There have been a lot of talk about it lately, with different opinions on both sides, smokers and non-smokers, often losing sight of the real meaning of this law just like only we italians can do: it’s a law which expresses a strong civic sense since it represents a victory of the respect for the good health of non-smokers.
Something that has no relation at all with the argumentations of smokers who (consciously) forget their affection is not a bad habit, but a deadly disease actually.
But what does this have to to with me?
Well, passive smoke did affect me negatively for the last years, then there could ever have been a better time to announce my new educational software application I was planning to build in the last months? 8)
Given its educational nature and my strong commitment to the subject matter this will be a totally No Profit work.
You can get more info about this project in the products page. All I can add for now is that this project, called “Light Up Only Your Dreams” will proceed as quickly as I’ll manage to organize priorities during the next months, but a release for the 31st may, the World No Tobacco Day looks too good to be true!
This is the original title of the book by Alexander Key which inspired the japanese anime of my childhood, Future Boy Conan (Mirai Shounen Konan) by Hayao Miyazaki.
Finding that book and purchasing the DVDs of the anime was on my to do list since a very long time. Then suddenly on december 26th a real incredible tide stroke South East Asia, a world tragedy I think will remain impressed in our memory like a few others. The reference to the anime came immediately to my mind, since the tide which changed the world of Conan impressed me a lot when I was a child.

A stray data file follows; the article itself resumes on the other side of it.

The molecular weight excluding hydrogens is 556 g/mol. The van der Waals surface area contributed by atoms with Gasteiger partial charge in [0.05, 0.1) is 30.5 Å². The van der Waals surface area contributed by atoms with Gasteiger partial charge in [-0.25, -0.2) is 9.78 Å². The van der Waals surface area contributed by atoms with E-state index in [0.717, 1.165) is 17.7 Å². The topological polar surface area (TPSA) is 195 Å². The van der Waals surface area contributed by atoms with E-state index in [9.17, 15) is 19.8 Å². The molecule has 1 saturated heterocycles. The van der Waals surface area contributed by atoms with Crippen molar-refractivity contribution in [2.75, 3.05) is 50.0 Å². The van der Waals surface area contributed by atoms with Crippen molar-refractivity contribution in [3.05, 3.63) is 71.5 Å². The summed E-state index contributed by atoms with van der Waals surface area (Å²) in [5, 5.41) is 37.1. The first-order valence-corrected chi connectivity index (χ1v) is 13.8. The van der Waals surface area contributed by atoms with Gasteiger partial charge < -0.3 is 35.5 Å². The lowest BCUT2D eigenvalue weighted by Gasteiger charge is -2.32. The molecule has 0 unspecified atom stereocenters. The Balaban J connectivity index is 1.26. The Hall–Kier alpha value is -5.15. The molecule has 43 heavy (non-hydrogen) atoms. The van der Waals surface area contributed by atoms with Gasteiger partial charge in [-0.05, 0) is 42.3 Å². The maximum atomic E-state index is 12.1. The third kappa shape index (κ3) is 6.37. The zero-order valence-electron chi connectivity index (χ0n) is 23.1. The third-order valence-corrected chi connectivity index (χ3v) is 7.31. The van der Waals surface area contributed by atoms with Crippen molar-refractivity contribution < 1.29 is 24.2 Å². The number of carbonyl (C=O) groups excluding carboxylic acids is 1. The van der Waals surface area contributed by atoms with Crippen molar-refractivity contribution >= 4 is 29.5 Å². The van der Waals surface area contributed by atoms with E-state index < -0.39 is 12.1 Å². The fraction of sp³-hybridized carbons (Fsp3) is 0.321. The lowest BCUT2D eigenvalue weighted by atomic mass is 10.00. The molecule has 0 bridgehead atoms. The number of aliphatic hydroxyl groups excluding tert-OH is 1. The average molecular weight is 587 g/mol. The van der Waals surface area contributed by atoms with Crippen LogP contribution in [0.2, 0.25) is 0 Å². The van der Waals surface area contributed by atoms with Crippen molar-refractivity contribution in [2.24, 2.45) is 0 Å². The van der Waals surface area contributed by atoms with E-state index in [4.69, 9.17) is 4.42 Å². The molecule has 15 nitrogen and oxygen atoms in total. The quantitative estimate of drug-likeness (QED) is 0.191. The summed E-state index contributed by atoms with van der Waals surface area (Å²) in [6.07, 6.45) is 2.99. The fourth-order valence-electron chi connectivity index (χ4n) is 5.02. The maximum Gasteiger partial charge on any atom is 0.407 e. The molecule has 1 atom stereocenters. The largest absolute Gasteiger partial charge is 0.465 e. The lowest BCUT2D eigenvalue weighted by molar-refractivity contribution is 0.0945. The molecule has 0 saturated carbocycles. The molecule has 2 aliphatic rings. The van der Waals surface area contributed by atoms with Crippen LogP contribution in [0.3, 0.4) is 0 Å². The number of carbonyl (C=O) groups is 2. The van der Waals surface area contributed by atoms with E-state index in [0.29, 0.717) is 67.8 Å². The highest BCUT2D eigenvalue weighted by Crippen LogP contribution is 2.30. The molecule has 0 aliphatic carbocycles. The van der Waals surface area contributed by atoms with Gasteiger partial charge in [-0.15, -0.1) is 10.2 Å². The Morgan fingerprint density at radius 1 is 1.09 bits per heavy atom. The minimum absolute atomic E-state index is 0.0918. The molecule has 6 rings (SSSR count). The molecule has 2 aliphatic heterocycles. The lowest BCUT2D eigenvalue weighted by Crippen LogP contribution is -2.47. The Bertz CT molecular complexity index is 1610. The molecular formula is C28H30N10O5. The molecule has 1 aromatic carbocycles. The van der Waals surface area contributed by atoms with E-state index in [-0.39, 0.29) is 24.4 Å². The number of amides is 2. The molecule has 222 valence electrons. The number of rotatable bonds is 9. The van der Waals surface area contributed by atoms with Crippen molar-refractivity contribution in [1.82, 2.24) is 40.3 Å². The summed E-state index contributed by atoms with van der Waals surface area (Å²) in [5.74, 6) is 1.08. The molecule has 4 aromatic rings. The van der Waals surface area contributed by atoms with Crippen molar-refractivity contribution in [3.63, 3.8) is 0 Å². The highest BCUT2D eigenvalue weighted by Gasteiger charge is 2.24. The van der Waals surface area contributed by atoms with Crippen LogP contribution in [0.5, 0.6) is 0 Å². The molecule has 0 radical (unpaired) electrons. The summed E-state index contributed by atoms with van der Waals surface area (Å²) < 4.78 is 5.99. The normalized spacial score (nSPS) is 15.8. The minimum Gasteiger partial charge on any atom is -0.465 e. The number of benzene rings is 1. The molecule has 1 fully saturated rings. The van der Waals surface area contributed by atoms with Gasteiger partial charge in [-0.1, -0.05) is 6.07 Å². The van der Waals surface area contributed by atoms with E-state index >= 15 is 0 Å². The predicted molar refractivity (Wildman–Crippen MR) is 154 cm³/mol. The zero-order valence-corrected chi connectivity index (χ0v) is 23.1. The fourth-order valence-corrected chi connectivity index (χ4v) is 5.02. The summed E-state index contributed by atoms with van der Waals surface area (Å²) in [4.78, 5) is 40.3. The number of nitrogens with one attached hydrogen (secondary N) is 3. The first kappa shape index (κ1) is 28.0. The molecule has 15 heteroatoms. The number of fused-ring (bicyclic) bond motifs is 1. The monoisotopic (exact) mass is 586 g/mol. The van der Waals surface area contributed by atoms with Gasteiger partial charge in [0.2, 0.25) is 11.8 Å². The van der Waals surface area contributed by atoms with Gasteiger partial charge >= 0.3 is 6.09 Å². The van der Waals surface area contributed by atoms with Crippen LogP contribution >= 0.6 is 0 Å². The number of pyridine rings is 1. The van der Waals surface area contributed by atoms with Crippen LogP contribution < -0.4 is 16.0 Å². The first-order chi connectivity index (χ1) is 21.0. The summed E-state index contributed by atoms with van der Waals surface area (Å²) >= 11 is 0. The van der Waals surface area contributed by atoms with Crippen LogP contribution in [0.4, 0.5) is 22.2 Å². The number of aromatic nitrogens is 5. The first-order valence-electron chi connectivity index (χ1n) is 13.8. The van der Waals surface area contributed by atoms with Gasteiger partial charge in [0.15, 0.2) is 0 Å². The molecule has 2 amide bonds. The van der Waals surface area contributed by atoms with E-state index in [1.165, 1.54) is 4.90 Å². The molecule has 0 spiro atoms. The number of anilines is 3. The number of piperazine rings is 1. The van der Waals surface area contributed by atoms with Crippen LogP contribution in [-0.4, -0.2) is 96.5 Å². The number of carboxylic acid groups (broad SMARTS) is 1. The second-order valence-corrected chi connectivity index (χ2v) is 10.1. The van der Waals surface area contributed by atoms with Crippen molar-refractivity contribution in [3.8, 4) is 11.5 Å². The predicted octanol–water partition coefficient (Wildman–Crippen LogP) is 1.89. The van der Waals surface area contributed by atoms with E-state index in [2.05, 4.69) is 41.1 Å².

Well, now watching those terrible videos as well as the astonishing satellite images of the areas involved by the real tsunami made me feel breathless and almost as without the earth under my feet, although I watched it from a warm home.
It will take time to fully understand the real proportions of this tragedy, but by finally being able to read the book by Alexander Key I’d like to close with a quote by Hayao Miyazaki, which sums up the meaning of the book and gives a hint of hope to the people involved in the tragedy, both those who faced the tide in first person and those who watched it from a safe distance and are now willing to help:
“What fascinated me about the book was its main meaning: at the fall of any ‘great civilization’ some ‘primitives’ always take the lead, not to be intended in negative terms, but as people with a great vital strength, full of vitality and willing to rebuild a new world. It’s their vital pulse which captured me.”
I think you’ll agree these are wise and current words. I’ll write again about this event in one of the next updates.
Update: speaking about satellites, on December 23rd the local daily newspaper La Provincia published my full page article about GPS and TomTom Go.